This disclosure is generally directed to a system and method for charging a consumer electronics device. More particularly, this disclosure is directed to a system and method for rapidly charging a consumer electronics device using concentrated solar energy.

BACKGROUND OF THE INVENTION

Solar energy may provide an alternative power source for charging consumer electronics devices. Solar charging systems may include one or more discrete solar panels that convert light into current (e.g., photocurrent). The current may be transmitted to a consumer electronics device through a conventional universal serial bus (“USB”) cable. This method tends to charge consumer electronics devices very slowly.

More recently, some consumer electronics devices have a solar panel coupled directly thereto. For example, a solar panel may be coupled to the back side of a cell phone. Thus, no cable is needed. While this method allows a user to charge a consumer electronics device anywhere where sunlight is available, it also tends to charge devices very slowly. In addition, this method requires the device to be placed in direct sunlight, which may heat the device. As a result, the device may potentially burn the user. Moreover, the heat may decrease the lifetime of the device.

SUMMARY

A device includes a body and a rechargeable battery positioned within the body. A solar cell is coupled to the body and in communication with the battery. A connector is coupled to the body and configured to engage a corresponding connector of a fiber optic cable.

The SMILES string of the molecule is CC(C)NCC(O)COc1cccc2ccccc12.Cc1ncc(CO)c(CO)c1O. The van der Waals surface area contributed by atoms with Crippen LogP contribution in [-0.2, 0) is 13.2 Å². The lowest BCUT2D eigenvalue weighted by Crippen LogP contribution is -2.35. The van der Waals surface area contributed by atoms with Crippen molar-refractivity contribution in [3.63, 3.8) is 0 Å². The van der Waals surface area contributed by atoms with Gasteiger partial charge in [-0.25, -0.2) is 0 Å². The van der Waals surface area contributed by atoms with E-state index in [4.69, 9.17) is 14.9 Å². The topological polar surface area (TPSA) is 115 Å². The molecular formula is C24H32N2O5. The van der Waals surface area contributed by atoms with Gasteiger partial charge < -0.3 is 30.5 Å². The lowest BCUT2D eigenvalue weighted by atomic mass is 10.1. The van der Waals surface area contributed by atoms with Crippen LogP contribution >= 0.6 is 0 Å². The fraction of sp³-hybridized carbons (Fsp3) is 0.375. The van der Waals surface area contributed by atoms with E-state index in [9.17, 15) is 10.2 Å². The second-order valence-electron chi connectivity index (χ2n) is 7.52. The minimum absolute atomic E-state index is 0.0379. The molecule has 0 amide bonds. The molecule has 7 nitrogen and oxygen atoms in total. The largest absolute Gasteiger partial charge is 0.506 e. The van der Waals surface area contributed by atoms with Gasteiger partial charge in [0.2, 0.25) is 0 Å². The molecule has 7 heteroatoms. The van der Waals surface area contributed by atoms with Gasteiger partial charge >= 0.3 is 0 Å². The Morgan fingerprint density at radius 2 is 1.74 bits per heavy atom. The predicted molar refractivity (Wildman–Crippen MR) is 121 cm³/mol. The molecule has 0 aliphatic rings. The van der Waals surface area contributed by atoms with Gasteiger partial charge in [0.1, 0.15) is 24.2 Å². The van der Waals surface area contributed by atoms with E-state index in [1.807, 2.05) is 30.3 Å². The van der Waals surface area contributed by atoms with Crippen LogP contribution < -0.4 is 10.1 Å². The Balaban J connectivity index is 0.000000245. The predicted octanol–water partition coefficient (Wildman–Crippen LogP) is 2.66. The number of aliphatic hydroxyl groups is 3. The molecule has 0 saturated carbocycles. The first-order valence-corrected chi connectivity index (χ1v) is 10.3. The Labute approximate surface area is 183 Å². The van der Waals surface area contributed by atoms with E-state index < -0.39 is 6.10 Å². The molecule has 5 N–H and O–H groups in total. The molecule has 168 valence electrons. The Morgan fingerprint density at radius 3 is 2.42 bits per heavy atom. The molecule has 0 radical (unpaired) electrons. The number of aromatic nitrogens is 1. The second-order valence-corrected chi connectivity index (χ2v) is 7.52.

A system for charging a device using solar energy is also disclosed. The system may include a receiver configured to receive sunlight and to focus the sunlight to an area where the sunlight is concentrated. A fiber optic cable is coupled to the receiver. The fiber optic cable is configured to receive the concentrated sunlight. A device includes a rechargeable battery and a solar cell in communication with the battery. The fiber optic cable is configured to transmit the concentrated sunlight to the solar cell, and the solar cell is configured to convert the concentrated sunlight into current to charge the battery.

A method for charging a device using solar energy is also disclosed. The method includes coupling a fiber optic cable to a device. The device includes a rechargeable battery and a solar cell in communication with the battery. The fiber optic cable is configured to receive concentrated sunlight from a receiver and to transmit the concentrated sunlight to the solar cell, and the solar cell is configured to convert the concentrated sunlight into current to charge the battery.

Additional advantages of the embodiments will be set forth in part in the description which follows, and in part will be understood from the description, or may be learned by practice of the invention. The advantages will be realized and attained by means of the elements and combinations particularly pointed out in the appended claims. It is to be understood that both the foregoing general description and the following detailed description are exemplary and explanatory only and are not restrictive of the invention, as claimed.